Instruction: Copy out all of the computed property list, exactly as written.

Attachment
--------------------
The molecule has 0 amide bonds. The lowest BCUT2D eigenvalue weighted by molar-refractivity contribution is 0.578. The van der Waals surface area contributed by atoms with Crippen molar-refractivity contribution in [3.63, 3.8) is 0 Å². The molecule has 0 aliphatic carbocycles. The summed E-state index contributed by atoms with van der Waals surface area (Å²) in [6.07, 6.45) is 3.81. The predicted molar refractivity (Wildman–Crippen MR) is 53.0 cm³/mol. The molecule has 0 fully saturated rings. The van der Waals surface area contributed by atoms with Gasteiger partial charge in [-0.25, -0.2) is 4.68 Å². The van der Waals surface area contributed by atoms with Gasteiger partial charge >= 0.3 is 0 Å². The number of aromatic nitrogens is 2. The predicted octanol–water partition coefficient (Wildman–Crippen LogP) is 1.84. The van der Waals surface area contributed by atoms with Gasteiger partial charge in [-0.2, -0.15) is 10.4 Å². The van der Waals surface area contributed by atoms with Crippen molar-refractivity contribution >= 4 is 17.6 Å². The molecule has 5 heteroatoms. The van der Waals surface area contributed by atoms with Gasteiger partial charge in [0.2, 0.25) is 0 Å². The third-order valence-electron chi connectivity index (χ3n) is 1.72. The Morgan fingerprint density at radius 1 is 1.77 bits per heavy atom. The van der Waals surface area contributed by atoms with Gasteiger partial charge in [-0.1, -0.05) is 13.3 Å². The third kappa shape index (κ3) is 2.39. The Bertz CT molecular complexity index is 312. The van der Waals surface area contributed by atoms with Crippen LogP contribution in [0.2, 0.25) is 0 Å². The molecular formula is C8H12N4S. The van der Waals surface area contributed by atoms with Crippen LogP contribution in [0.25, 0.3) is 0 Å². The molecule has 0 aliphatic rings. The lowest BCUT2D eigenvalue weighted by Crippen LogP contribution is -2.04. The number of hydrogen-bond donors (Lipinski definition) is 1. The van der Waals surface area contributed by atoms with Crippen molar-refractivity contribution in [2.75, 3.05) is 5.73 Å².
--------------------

The molecule has 0 amide bonds. The lowest BCUT2D eigenvalue weighted by molar-refractivity contribution is 0.578. The van der Waals surface area contributed by atoms with Crippen molar-refractivity contribution in [3.63, 3.8) is 0 Å². The molecule has 0 aliphatic carbocycles. The summed E-state index contributed by atoms with van der Waals surface area (Å²) in [6.07, 6.45) is 3.81. The predicted molar refractivity (Wildman–Crippen MR) is 53.0 cm³/mol. The molecule has 0 fully saturated rings. The van der Waals surface area contributed by atoms with Gasteiger partial charge in [-0.25, -0.2) is 4.68 Å². The van der Waals surface area contributed by atoms with Gasteiger partial charge >= 0.3 is 0 Å². The number of aromatic nitrogens is 2. The predicted octanol–water partition coefficient (Wildman–Crippen LogP) is 1.84. The van der Waals surface area contributed by atoms with Gasteiger partial charge in [-0.2, -0.15) is 10.4 Å². The van der Waals surface area contributed by atoms with Crippen molar-refractivity contribution >= 4 is 17.6 Å². The molecule has 5 heteroatoms. The van der Waals surface area contributed by atoms with Gasteiger partial charge in [0.2, 0.25) is 0 Å². The third-order valence-electron chi connectivity index (χ3n) is 1.72. The Morgan fingerprint density at radius 1 is 1.77 bits per heavy atom. The van der Waals surface area contributed by atoms with Gasteiger partial charge in [-0.1, -0.05) is 13.3 Å². The third kappa shape index (κ3) is 2.39. The Bertz CT molecular complexity index is 312. The van der Waals surface area contributed by atoms with Crippen LogP contribution in [0.2, 0.25) is 0 Å². The molecular formula is C8H12N4S. The van der Waals surface area contributed by atoms with Crippen LogP contribution in [0.25, 0.3) is 0 Å². The molecule has 0 aliphatic rings. The lowest BCUT2D eigenvalue weighted by Crippen LogP contribution is -2.04. The number of hydrogen-bond donors (Lipinski definition) is 1. The van der Waals surface area contributed by atoms with Crippen molar-refractivity contribution in [2.75, 3.05) is 5.73 Å².